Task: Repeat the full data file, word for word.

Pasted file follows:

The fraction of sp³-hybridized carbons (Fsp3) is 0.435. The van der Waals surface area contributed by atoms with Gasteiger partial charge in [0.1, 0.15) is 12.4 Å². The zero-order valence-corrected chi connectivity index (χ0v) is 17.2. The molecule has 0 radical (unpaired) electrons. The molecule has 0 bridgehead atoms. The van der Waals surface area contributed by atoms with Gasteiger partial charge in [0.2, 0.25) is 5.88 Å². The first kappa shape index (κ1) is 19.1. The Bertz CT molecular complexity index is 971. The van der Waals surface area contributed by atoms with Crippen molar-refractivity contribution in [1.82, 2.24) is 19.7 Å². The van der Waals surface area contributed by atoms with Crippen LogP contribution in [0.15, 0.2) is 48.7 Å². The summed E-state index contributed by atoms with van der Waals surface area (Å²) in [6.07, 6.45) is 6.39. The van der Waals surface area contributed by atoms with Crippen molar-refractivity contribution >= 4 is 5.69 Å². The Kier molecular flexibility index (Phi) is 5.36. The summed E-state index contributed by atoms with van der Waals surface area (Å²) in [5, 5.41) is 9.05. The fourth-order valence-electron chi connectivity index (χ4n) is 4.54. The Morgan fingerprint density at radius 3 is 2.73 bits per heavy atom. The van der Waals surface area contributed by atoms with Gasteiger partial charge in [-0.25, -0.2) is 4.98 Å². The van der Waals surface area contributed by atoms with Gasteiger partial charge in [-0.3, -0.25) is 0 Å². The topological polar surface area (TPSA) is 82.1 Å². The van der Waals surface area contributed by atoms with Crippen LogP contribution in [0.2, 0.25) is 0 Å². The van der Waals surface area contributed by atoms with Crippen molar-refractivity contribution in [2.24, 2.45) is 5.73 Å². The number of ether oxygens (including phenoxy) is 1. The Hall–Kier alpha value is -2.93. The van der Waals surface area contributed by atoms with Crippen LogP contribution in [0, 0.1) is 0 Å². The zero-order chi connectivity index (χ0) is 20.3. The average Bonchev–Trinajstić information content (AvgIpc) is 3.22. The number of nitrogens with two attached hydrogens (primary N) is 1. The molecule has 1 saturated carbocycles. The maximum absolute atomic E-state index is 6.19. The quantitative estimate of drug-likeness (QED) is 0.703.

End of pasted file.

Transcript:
The fraction of sp³-hybridized carbons (Fsp3) is 0.435. The van der Waals surface area contributed by atoms with Gasteiger partial charge in [0.1, 0.15) is 12.4 Å². The zero-order valence-corrected chi connectivity index (χ0v) is 17.2. The molecule has 0 radical (unpaired) electrons. The molecule has 0 bridgehead atoms. The van der Waals surface area contributed by atoms with Gasteiger partial charge in [0.2, 0.25) is 5.88 Å². The first kappa shape index (κ1) is 19.1. The Bertz CT molecular complexity index is 971. The van der Waals surface area contributed by atoms with Crippen molar-refractivity contribution in [1.82, 2.24) is 19.7 Å². The van der Waals surface area contributed by atoms with Crippen LogP contribution in [0.15, 0.2) is 48.7 Å². The summed E-state index contributed by atoms with van der Waals surface area (Å²) in [6.07, 6.45) is 6.39. The van der Waals surface area contributed by atoms with Crippen molar-refractivity contribution >= 4 is 5.69 Å². The Kier molecular flexibility index (Phi) is 5.36. The summed E-state index contributed by atoms with van der Waals surface area (Å²) in [5, 5.41) is 9.05. The fourth-order valence-electron chi connectivity index (χ4n) is 4.54. The Morgan fingerprint density at radius 3 is 2.73 bits per heavy atom. The van der Waals surface area contributed by atoms with Gasteiger partial charge in [-0.25, -0.2) is 4.98 Å². The van der Waals surface area contributed by atoms with Gasteiger partial charge in [-0.3, -0.25) is 0 Å². The topological polar surface area (TPSA) is 82.1 Å². The van der Waals surface area contributed by atoms with Crippen LogP contribution in [0.2, 0.25) is 0 Å². The van der Waals surface area contributed by atoms with Crippen molar-refractivity contribution in [2.24, 2.45) is 5.73 Å². The number of ether oxygens (including phenoxy) is 1. The Hall–Kier alpha value is -2.93. The van der Waals surface area contributed by atoms with Crippen LogP contribution in [0, 0.1) is 0 Å². The zero-order chi connectivity index (χ0) is 20.3. The average Bonchev–Trinajstić information content (AvgIpc) is 3.22. The number of nitrogens with two attached hydrogens (primary N) is 1. The molecule has 1 saturated carbocycles. The maximum absolute atomic E-state index is 6.19. The quantitative estimate of drug-likeness (QED) is 0.703.